This strategy appears to be working. German Foreign Minister Frank-Walter Steinmeier stated on August 19th that the EU could “gradually phase out sanctions” if Russia could demonstrate progress and offered that Russia could rejoin the G7. German Chancellor Angela Merkel has softened her previoussayingPresident Francois Hollande stated that there is a “real risk of escalation in Ukraine.” Putin will meet with Merkel and Hollande on the sidelines of the G20 on September 4-5 and is likely to press both leaders to take a more lenient stance in exchange for avoiding further conflict.
Putin can also use this escalation to push for a settlement of the conflict that undermines domestic political support for pro-Western Ukrainian President Poroshenko. Pressure from European partners and Russia’s military posture may be sufficient to make Poroshenko accept an unfavorable deal regarding the separatist regions. Poroshenko’s government already faces significant criticism for Ukraine’s poor economic performance. His hold on power is further threatened by populist and pro-Russian parties, which have been positioning themselves to make a comeback in Ukraine. An unpopular resolution of the conflict in Donbas could be enough to trigger snap elections and allow these anti-Western parties to return to power in Ukraine’s parliament. A settlement that grants the separatist regions significant autonomy could also upset the pro-Kyiv volunteer battalions. These militia groups, which have fought hard against Russian-backed forces since the beginning of the conflict, already oppose Poroshenko on many issues. Poroshenko could lose the limited support he now has were he to accept a deal on Donbas that looked like surrender.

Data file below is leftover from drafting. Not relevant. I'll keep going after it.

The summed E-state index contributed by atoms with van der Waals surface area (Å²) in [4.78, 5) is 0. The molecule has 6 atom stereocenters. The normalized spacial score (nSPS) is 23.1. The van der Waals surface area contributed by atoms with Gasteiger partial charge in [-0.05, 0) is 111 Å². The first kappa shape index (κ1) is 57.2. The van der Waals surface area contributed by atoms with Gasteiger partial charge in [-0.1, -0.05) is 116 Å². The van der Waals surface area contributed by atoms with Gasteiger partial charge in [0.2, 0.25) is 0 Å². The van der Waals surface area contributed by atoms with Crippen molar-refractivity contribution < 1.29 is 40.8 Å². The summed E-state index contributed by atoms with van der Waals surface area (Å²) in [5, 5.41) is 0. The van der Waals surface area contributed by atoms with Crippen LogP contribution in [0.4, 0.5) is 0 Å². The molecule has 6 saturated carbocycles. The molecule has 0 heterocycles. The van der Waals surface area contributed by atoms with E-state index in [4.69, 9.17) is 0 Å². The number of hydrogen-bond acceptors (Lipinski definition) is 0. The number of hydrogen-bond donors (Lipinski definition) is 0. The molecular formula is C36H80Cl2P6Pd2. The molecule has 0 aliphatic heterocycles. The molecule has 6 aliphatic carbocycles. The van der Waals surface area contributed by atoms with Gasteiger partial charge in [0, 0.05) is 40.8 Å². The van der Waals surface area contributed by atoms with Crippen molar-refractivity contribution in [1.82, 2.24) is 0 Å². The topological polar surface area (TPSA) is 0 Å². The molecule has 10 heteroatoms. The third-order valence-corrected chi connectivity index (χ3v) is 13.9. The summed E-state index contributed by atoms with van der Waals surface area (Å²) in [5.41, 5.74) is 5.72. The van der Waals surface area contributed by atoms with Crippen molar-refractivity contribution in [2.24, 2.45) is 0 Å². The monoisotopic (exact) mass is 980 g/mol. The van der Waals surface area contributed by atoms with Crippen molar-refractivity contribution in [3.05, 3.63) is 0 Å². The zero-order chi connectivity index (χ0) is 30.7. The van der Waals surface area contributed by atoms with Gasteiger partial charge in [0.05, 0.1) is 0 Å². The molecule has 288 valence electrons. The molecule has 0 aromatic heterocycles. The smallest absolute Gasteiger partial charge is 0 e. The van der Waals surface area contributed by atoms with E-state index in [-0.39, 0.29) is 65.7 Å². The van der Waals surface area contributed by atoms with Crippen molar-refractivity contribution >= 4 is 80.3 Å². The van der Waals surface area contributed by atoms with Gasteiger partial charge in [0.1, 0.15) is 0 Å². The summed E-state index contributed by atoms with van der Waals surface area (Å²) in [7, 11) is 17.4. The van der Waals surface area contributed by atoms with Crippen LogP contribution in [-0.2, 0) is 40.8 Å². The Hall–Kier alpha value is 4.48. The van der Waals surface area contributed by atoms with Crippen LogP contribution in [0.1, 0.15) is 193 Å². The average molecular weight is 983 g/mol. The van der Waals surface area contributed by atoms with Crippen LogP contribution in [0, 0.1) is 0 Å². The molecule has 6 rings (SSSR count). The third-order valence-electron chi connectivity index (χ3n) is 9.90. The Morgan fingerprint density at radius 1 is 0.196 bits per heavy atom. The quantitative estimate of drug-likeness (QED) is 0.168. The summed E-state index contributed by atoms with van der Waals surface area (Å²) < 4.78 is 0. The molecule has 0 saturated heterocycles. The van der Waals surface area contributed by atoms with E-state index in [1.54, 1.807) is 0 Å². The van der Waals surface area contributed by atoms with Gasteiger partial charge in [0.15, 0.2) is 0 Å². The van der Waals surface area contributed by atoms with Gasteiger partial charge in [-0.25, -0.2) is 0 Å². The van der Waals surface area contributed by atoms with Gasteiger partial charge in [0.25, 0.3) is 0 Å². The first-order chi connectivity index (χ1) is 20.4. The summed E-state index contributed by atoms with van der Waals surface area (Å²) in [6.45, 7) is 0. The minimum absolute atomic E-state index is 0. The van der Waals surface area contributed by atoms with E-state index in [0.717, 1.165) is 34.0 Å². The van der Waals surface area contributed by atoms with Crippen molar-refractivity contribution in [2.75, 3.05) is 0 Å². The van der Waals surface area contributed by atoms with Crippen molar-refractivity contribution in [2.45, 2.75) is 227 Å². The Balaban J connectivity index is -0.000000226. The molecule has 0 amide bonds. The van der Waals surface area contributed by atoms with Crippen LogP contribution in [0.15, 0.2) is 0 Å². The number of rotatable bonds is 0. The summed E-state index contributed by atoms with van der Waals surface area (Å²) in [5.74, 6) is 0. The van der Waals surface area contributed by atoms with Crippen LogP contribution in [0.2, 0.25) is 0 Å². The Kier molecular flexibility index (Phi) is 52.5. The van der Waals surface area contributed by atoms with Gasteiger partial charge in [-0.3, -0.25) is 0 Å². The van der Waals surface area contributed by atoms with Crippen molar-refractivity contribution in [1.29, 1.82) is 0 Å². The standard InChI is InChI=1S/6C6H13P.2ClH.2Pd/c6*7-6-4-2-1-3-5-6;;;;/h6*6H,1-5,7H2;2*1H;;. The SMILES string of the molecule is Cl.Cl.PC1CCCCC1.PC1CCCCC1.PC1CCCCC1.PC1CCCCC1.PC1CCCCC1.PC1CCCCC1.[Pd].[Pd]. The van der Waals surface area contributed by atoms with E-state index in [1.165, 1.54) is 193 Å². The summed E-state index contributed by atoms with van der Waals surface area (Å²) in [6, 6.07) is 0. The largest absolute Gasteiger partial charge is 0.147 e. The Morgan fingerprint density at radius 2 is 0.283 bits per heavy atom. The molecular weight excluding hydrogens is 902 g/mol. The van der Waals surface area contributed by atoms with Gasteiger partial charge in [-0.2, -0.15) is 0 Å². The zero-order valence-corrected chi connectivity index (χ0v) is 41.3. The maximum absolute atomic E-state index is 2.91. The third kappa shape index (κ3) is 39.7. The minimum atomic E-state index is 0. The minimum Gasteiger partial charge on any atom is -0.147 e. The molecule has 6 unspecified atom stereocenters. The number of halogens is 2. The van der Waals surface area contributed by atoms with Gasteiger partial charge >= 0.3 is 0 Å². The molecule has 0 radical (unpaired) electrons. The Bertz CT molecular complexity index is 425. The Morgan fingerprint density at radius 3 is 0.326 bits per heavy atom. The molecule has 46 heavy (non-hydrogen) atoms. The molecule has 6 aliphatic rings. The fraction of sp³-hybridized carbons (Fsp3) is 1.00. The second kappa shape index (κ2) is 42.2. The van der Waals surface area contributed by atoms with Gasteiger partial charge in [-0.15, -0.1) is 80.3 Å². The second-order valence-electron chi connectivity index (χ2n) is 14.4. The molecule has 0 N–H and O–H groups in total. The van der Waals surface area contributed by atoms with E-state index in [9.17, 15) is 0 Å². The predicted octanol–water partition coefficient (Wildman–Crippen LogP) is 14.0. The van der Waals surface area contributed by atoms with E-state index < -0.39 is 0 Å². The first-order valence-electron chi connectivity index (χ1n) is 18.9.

A number of factors combined to make August a propitious moment for Putin to force this issue. The looming elections to Russia’s legislature, the Duma, as well as the impending U.S. election have long made it likely that Putin would act now. The failed Turkish coup and resulting Russo-Turkish rapprochement, however, created the ideal environment for the current gambit.